Violent assault on bike-cam wearing cyclist results in no charges. Video is pulled from YouTube but is mirrored & mega-shared.
Cyclist 'BlackCountryBikeCam' suffered from an unprovoked, violent road rage attack from the driver of a white van belonging to a Birmingham pet shop. The incident was recorded on a helmetcam and this was shown to police. However, as the driver has no previous convictions and admitted his guilt (when told there was video evidence) West Midlands police advised the cyclist to seek a "local resolution", meaning the driver would not be charged with assault.
The cyclist - CCStev on Twitter - wasn't happy with this outcome. West Midlands police said their hands were tied with Home Office rules over such incidents.
The video quickly went viral on YouTube but somebody - assumed to be the road rage motorist - asked for YouTube to take video down because it showed "disgusting content." It did, but the content had already been saved by other YouTube users and the video was "mirrored", placed elsewhere on YouTube, making it a pain for the complainer to keep on chasing down copies.
Chris Boardman linked to the latest version of the video and decried the lack of justice when it's cyclists being assaulted.
The Birmingham pet business - Weird and Wonderful Ltd - had to delete its twitter and Facebook accounts because of a barrage of complaints made against the driver shown in the video. The online contact form on the firm's website has also been disabled.Article continues below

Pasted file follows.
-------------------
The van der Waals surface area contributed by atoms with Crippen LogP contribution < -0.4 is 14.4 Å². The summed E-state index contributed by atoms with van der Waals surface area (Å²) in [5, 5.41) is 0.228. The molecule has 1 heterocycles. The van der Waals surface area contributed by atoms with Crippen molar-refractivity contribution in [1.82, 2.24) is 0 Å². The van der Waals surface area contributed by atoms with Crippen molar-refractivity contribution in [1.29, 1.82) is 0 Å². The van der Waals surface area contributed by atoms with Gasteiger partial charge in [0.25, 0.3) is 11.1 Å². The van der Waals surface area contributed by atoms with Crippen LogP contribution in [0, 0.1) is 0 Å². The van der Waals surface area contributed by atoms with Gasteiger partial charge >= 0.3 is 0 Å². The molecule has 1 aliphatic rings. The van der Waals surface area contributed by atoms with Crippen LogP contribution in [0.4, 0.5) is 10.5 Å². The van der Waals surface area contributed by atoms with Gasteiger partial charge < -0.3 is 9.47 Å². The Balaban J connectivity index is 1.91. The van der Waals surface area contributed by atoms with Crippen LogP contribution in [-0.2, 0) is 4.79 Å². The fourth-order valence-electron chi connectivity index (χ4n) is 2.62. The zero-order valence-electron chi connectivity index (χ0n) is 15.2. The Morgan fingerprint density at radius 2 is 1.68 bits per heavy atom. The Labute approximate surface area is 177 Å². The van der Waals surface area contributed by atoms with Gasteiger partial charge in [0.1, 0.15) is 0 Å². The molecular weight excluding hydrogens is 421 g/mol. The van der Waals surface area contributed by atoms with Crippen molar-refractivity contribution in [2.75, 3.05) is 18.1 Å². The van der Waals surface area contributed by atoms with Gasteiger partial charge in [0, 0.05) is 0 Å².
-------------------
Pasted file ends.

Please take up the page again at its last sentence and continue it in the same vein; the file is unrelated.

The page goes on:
BikeBiz.com contacted the business by email to ask whether the driver who committed the assault - seen in the video and stills wearing a company sweatshirt - was still connected with the company and may, perhaps, be one of the company principals? No reply has yet been received.
"The driver was not charged. He was brought in for interview and initially claimed provocation, that I kicked his van and kicked him in the chest. He changed his story when told there was video evidence. He still claimed I kicked him and the van and only after the officer pointed out that she couldn't see any of that, on his solicitor's advice he finally accepted full responsibility.
"Because he had no police record and admitted to the offence, under the ridiculous scoring system imposed on the police he was eligible for a caution. As the victim I was given the choice of the driver receiving a caution or I could accept a local resolution, the terms of which that I would receive an amount in compensation and a written apology. I'm far from happy about it but reluctantly accepted the resolution. I don't think the police are to blame but the decisions made by Government departments that govern them. This was a violent, unprovoked attack that has no place in society and I'm very disappointed and angry that the driver will not face criminal consequences."